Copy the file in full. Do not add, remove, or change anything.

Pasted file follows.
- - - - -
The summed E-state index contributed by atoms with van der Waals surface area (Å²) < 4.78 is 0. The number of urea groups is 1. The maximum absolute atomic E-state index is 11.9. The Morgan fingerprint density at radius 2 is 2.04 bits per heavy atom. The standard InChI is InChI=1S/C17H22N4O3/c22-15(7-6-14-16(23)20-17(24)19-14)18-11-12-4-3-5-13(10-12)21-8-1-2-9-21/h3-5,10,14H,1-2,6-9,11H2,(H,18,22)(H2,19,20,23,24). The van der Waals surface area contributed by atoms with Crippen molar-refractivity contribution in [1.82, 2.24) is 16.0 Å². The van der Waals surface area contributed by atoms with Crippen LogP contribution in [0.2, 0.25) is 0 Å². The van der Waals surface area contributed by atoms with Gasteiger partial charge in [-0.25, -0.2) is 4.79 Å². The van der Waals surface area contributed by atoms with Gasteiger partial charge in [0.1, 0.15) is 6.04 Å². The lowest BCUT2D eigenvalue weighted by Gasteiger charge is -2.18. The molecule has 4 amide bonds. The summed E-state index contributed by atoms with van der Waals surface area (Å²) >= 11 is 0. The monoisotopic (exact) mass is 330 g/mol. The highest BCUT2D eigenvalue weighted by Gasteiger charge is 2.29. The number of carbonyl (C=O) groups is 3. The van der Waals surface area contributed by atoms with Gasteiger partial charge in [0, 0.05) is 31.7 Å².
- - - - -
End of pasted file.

The summed E-state index contributed by atoms with van der Waals surface area (Å²) < 4.78 is 0. The number of urea groups is 1. The maximum absolute atomic E-state index is 11.9. The Morgan fingerprint density at radius 2 is 2.04 bits per heavy atom. The standard InChI is InChI=1S/C17H22N4O3/c22-15(7-6-14-16(23)20-17(24)19-14)18-11-12-4-3-5-13(10-12)21-8-1-2-9-21/h3-5,10,14H,1-2,6-9,11H2,(H,18,22)(H2,19,20,23,24). The van der Waals surface area contributed by atoms with Crippen molar-refractivity contribution in [1.82, 2.24) is 16.0 Å². The van der Waals surface area contributed by atoms with Crippen LogP contribution in [0.2, 0.25) is 0 Å². The van der Waals surface area contributed by atoms with Gasteiger partial charge in [-0.25, -0.2) is 4.79 Å². The van der Waals surface area contributed by atoms with Gasteiger partial charge in [0.1, 0.15) is 6.04 Å². The lowest BCUT2D eigenvalue weighted by Gasteiger charge is -2.18. The molecule has 4 amide bonds. The summed E-state index contributed by atoms with van der Waals surface area (Å²) >= 11 is 0. The monoisotopic (exact) mass is 330 g/mol. The highest BCUT2D eigenvalue weighted by Gasteiger charge is 2.29. The number of carbonyl (C=O) groups is 3. The van der Waals surface area contributed by atoms with Gasteiger partial charge in [0, 0.05) is 31.7 Å².